-          Practice a spirit of inquiry I put aside my role as “knower” and develop a genuine interest in that with which I am not familiar. I develop an attitude of curiosity, awareness and humility: “I don’t know and I am interested in learning.”

-          Embrace the paradox of differences I become increasingly able to  live in the creative tension that allows that both “this” and “that” can be true. I refrain from doing violence to a situation or a person by forcing it or her/him to conform to my picture of the world. Can you ever imagine a world without color shades?

-          Observe the observer I become a witnessing observer to my own listening and speaking, and in the process my fixed positions soften and transform. “Observed thought changes”-David Bohm


Who is David Bohm?

"I give a meaning to the word 'dialogue' that is somewhat different from what is commonly used. The derivations of words often help to suggest a deeper meaning. 'Dialogue' comes from the Greek word dialogos. Logos means 'the word' or in our case we would think of the 'meaning of the word'. And dia means 'through' - it doesn't mean 'two'. A dialogue can be among any number of people, not just two. Even one person can have a sense of dialogue within himself, if the spirit of the dialogue is present. The picture or image that this derivation suggests is of a stream of meaning flowing among and through us and between us." David Bohm-On dialogue

David Joseph Bohm (1917–1992) was an quantum physicist who studied in the fields of theoretical physics, philosopy and neuropsycology and contributed to the Manhattan Project. He was born in the foothills of the Carpathian Mountains, Romania and left for USA at the age of 16. He grew in Pennsylvania and studied physics at Berkeley, there he joined J. Robert Oppenheimer's lab and started to work on his doctoral thesis. David Bohm became famous for his work on Plasma Theory-The fourth state of matter and he got an appointment at Princeton University. There he met Albert Einstein and he regarded Bohm as his intellectual successor. His days in Princeton were numbered because of the results of political situations he faced. He moved to Sao Paulo as a Professor of Theoretical Physics. Brazil became the home of former Nazis so he hated being there and decided gladly to go to Israel when Haifa Technion offered him their chair in physics. There he met his wife; Saral and moved to Bristol.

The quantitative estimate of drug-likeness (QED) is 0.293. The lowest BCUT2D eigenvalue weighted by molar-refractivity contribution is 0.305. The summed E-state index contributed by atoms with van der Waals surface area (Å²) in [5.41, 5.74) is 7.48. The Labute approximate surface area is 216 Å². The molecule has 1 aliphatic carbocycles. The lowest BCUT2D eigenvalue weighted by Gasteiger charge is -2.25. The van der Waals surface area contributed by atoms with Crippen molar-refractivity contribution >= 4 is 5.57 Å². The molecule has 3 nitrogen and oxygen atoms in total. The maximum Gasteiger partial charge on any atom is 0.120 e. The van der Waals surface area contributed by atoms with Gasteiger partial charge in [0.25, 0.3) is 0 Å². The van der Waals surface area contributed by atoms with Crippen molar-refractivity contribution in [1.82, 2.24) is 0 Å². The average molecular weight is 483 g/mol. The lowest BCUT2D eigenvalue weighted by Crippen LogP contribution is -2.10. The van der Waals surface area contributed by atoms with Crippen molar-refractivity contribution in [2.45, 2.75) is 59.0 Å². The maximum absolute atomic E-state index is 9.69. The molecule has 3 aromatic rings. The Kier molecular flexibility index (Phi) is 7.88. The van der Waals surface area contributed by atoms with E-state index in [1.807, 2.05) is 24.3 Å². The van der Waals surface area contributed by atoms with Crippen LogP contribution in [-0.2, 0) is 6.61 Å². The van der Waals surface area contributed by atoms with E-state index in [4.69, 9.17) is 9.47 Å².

David Bohm was impressed by Jiddu Krishnamurti's philosophical and sociological ideas.  A fruitful exchange between Bohm and Krishnamurti has occured and they wrote the book "The ending of time". Krishnamurti tought that the root of our problems lies in man's quest for security. He asked : "What will make a human mind change? What new factor is necessary for this? Bohm answered:"It is the ability to observe deeply whatever it is that is holding the person and preventing him from changing."